Tuesday, March 15, 2016

How Orwellian can this get?

ThinkProgress.org—a division of the Center for American Progress, founded by Hillary Clinton campaign chairman John Podesta—ran an account under the approving headline “How Activists Mobilized to Shut Down Trump in Chicago”:
Organizations “tapped into existing networks of pro-Bernie Sanders and Black Lives Matter activists,” as NBC News explained. Representatives of student groups from the Black Student Union and Fearless and Undocumented were present at a meeting and decided to protest outside, while a Facebook event page promoted the protest to get people inside. The page included links to getting tickets to Trump’s rally.
One undocumented student started a petition on MoveOn.org calling on the school to cancel the event, claiming that Trump’s visit was a “standards and safety issue” at the UIC campus. MoveOn.org chipped in money for banners as well after the student’s petition garnered 50,000 signatures. As more than 1,000 students gathered for the march, Trump’s team cancelled his appearance.

At a Democratic fundraiser Saturday, President Obama alluded to Trump when he said: “Those who aspire to be our leaders should be trying to bring us together, and not turning us against one another—and speak out against violence, and reject efforts to spread fear or turn us against one another.”
Fair enough—but consider the source. Yesterday’s New York Times featured an interesting story on Trump’s rise to political prominence. It’s mostly about “a Republican Party that placated and indulged him,” but it begins with the following anecdote:
Donald J. Trump arrived at the White House Correspondents’ Association Dinner in April 2011, reveling in the moment as he mingled with the political luminaries who gathered at the Washington Hilton. . . .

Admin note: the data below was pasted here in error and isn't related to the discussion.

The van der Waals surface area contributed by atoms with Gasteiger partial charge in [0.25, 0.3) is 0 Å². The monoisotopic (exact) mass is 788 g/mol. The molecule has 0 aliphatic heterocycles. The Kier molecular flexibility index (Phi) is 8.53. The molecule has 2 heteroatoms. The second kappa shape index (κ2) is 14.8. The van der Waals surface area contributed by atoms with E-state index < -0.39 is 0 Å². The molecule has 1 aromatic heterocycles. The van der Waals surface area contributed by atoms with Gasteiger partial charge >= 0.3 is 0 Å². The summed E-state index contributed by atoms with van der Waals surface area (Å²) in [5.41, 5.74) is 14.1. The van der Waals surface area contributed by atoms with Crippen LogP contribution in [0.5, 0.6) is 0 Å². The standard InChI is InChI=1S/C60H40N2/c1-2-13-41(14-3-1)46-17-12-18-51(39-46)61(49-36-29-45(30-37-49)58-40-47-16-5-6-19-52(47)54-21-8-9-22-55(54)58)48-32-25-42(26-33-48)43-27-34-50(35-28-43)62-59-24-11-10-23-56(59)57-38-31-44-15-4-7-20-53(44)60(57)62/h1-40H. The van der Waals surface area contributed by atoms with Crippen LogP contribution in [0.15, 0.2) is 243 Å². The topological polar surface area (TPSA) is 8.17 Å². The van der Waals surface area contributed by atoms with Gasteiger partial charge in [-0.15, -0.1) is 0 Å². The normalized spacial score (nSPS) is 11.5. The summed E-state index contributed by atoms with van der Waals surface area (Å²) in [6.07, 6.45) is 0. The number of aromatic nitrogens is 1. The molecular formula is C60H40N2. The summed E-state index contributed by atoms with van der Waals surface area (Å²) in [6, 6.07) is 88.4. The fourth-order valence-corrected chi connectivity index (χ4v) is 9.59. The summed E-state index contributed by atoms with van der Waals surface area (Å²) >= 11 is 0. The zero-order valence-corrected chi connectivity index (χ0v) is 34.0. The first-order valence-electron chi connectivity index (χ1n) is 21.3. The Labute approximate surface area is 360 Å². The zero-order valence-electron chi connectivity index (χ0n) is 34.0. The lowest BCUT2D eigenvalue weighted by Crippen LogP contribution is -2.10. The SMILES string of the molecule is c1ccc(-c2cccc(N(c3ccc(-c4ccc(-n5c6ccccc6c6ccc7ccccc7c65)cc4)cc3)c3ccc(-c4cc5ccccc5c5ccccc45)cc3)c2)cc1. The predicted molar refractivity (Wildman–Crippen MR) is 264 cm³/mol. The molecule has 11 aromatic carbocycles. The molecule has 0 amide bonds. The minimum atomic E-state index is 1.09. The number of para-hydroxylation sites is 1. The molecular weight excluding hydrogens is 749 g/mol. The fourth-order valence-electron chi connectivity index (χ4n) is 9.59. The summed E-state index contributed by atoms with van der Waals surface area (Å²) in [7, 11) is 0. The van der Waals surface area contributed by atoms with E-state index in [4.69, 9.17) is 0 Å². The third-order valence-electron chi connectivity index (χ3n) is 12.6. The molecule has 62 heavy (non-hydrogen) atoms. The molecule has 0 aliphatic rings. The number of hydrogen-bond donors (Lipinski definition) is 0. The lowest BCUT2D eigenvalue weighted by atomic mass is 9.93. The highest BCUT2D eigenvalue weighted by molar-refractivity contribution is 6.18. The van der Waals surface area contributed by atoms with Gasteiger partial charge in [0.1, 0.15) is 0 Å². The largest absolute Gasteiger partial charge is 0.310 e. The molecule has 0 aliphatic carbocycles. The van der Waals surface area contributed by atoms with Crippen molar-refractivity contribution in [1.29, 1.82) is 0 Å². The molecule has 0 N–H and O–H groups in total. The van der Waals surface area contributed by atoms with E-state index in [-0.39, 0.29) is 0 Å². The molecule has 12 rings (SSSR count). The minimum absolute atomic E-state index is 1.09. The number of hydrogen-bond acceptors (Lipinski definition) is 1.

A short while later, the humiliation started.
The annual dinner features a lighthearted speech from the president; that year, President Obama chose Mr. Trump, then flirting with his own presidential bid, as a punch line.
He lampooned Mr. Trump’s gaudy taste in décor. He ridiculed his fixation on false rumors that the president had been born in Kenya. He belittled his reality show, “The Celebrity Apprentice.”
Mr. Trump at first offered a drawn smile, then a game wave of the hand. But as the president’s mocking of him continued and people at other tables craned their necks to gauge his reaction, Mr. Trump hunched forward with a frozen grimace.
After the dinner ended, Mr. Trump quickly left, appearing bruised. . . .
That evening of public abasement, rather than sending Mr. Trump away, accelerated his ferocious efforts to gain stature within the political world. And it captured the degree to which Mr. Trump’s campaign is driven by a deep yearning sometimes obscured by his bluster and bragging: a desire to be taken seriously.
We now have a major candidate for president who diminishes the office he seeks by engaging in juvenile taunts directed against his opponents. That is partly because we have a president who is known to do the same.


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